Wherein I spoke of most disastrous chances,

            Of moving accidents by flood and field,

            Of hairbreadth scapes i’th’imminent deadly breach,

            Of being taken by the insolent foe

            And sold to slavery, of my redemption thence,

            And portance in my travels’ history,

            Wherein of antres vast and deserts idle,

            Rough quarries, rocks, and hills whose heads touch heaven,

            It was my hint to speak—such was my process—

            And of the Cannibals that each other eat,

            The Anthropophagi, and men whose heads

            Do grow beneath their shoulders. These thing to hear

            Would Desdemona seriously incline;

            But still the house affairs would draw her thence,

            Which ever as she could with haste dispatch

            She’d come again, and with a greedy ear

            Devour up my discourse. Which I, observing,

            Took once a pliant hour, and found good means

            To draw from her a prayer of earnest heart

            That I would all my pilgrimage dilate,

            Whereof by parcels she had something heard,

            But not intensively. I did consent,

            And often did beguile her of her tears,

            When I did speak of some distressful stroke

            That my youth suffered. My story being done,

            She gave me for my pains a world of sighs.

            She swore, in faith, ’twas strange, ’twas passing strange,

            ’Twas pitiful, ’twas wonderous pitiful.

            She wished she had not heard it, yet she wished

            That heaven had made her such a man. She thanked me,

            And bade me, if I had a friend that loved her,

            I should but teach him how to tell my story,

            And that would woo her. Upon this hint I spake.

            She loved me for the dangers I had passed,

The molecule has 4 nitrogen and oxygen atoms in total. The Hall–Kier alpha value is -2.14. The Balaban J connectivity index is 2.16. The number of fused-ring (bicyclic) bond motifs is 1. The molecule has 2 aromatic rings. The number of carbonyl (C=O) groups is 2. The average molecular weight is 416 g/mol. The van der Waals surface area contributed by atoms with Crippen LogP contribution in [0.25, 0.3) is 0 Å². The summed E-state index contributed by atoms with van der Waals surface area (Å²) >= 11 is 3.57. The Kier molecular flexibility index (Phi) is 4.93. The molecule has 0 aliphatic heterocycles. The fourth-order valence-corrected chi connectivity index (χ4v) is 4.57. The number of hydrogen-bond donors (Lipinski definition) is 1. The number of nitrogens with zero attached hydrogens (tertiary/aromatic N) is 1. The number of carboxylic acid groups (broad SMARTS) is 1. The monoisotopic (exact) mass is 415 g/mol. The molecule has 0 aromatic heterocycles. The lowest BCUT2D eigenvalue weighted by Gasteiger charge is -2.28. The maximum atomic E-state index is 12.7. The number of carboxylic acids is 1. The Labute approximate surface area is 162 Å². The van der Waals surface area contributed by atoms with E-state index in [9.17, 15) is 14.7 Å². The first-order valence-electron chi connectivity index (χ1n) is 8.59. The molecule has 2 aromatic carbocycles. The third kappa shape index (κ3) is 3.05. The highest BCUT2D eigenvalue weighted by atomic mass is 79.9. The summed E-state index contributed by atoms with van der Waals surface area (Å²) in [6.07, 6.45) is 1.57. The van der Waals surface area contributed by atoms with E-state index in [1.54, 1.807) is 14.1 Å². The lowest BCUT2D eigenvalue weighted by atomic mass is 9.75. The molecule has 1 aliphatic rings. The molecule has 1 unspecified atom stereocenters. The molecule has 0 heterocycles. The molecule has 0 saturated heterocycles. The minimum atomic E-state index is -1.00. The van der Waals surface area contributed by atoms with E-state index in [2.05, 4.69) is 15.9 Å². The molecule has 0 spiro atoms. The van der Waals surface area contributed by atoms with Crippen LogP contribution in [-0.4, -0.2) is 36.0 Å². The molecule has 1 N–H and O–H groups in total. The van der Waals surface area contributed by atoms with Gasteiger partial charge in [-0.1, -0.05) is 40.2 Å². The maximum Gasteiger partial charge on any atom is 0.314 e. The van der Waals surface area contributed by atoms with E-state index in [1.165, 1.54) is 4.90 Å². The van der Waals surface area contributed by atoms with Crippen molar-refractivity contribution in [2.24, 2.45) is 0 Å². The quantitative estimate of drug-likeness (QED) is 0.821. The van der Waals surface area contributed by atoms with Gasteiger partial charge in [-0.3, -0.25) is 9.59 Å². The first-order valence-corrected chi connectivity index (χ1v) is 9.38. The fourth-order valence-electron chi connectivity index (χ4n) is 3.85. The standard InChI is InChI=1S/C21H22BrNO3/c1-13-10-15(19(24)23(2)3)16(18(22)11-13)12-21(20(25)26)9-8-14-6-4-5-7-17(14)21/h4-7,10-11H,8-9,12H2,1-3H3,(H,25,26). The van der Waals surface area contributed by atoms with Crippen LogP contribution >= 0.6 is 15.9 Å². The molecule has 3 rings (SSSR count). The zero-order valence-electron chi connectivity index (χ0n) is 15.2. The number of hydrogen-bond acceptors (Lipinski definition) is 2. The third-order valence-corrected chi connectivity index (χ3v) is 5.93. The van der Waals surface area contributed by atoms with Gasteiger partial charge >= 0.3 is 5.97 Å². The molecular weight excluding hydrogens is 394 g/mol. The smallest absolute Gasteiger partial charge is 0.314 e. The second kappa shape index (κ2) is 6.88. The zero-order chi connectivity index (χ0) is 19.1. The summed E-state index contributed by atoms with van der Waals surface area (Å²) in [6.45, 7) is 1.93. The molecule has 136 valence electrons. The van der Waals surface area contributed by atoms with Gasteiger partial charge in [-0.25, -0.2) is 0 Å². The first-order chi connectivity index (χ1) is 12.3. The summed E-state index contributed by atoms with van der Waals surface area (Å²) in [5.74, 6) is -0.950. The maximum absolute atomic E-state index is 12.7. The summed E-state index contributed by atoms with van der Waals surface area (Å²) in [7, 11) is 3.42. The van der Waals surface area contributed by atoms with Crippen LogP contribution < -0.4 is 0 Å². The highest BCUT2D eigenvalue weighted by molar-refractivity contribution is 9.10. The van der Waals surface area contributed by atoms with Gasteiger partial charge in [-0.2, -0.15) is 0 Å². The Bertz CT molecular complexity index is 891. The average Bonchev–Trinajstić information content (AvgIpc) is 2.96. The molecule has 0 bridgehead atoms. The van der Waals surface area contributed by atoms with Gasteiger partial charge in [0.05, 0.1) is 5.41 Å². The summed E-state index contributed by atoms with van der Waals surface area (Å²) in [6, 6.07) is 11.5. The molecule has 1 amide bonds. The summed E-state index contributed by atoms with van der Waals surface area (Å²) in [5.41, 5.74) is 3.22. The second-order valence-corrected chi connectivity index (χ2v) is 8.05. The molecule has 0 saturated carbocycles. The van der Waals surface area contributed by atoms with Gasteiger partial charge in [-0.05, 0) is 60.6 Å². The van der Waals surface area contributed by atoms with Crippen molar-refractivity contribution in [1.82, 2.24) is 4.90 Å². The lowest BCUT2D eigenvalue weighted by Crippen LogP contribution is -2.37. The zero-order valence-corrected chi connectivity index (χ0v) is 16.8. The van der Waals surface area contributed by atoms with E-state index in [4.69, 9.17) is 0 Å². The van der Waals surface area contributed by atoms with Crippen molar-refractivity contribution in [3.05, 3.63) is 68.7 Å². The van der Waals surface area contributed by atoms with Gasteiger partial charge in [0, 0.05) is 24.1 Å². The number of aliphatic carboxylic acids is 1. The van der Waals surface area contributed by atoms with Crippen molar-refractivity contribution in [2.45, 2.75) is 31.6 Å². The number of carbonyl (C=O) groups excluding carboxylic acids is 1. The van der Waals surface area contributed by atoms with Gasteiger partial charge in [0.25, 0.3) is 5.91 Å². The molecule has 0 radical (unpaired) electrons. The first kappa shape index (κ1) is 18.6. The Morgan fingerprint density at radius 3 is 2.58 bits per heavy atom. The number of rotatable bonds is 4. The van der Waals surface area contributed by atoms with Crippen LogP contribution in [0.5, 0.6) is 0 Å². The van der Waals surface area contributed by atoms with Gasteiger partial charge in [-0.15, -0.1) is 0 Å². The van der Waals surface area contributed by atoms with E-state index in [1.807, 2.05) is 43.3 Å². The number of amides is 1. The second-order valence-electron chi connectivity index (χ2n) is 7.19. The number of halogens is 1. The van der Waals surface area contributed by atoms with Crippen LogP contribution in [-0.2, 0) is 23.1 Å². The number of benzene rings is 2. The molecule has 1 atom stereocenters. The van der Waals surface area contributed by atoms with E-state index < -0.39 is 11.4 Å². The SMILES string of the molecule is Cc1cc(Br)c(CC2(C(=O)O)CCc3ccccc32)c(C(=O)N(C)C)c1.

And I loved her that she did pity them.

            This only is the witchcraft I have used. (1.3.130-172).

Breathlessly we are bound to listen to this travelogue, spellbound like Desdemona. Othello’s adventures, ironically, further distance him from the Venetians who so need him to lead their army. Notice the emphasis on pity in the speech. Othello has not experienced such pity from a woman before, and his love for Desdemona rests on her inclination to pity the general. Given such a tale, of course she would prefer Othello to the “curled darlings”!

The Unseen Motives

One of the most famous cruxes of the play is in locating Iago’s motives. He at once seems so human in his desires and yet allegorical in representing pure evil, like the Vice of the medieval stage tradition. I do want us to avoid a strictly allegorical reading, however, because I think Shakespeare is careful to instill humanity and realism in the play’s characters. But what do we see of Iago’s motivations? The problem is not that there are none, but that there are too many, and as readers/audiences we have to wade through a plentitude of “reasons” for why he hates Othello and wishes to undo not only the General but also Cassio and Desdemona. We learn, for example, that initially Iago credits his lack of promotion as his reason for ire. He believes that Cassio, who has been promoted as Othello’s lieutenant, is merely a scholar, one who has not experienced war. He is a “great arithmetician” (1.1.20), one who only knows “Mere prattle without practice” (1.1.27). Iago claims to Roderigo that he himself is a true solider, one whose experience has been proven and witnessed by Othello: “And I, of whom his [Othello’s] eyes had seen the proof” (1.1.29) is passed by in favor of the Florentine Cassio.

            How far are we to trust this initial account of Iago’s hatred? As he gleefully admits to Roderigo, he is never what he truly seems, and this term “seems” is related to the act of “seeing” that we are tracing today. For Iago very early in the play asserts to both his dupe Roderigo and, importantly, to us, that he is not ever what he appears to be:

            For, sir,

            It is as sure as you are Roderigo,

            Were I the Moor I would not be Iago.

            In following him, I follow but myself—

            Heaven is my judge, not I for love and duty,

            But seeming so for my peculiar end.

            For when my outward action doth demonstrate

            The native act and figure of my heart

            In compliment extern, ’tis not long after

            But I will wear my heart upon my sleeve

            For daws to peck at. I am not what I am. (1.1.57-67).

Notice how this last line is not actually, “I am not what I seem,” but rather a disavowal of any clear identity whatsoever: “I am not what I am.” There is so much swapping of identities here that it’s dizzying as well: “Were I the Moor,” for example, indicates perhaps a desire to indeed be the Moor, at least when it comes to possessing Desdemona, as we learn later.

            Some critics believe that Iago’s main source of hatred derives from sexual insecurity. Perhaps Iago experiences unbounded anxiety over Othello’s potential sexual prowess, as he suggests in his first soliloquy:

            I hate the Moor;

            And it is thought abroad that twixt my sheets

            He’s done my office. I know not if’t be true;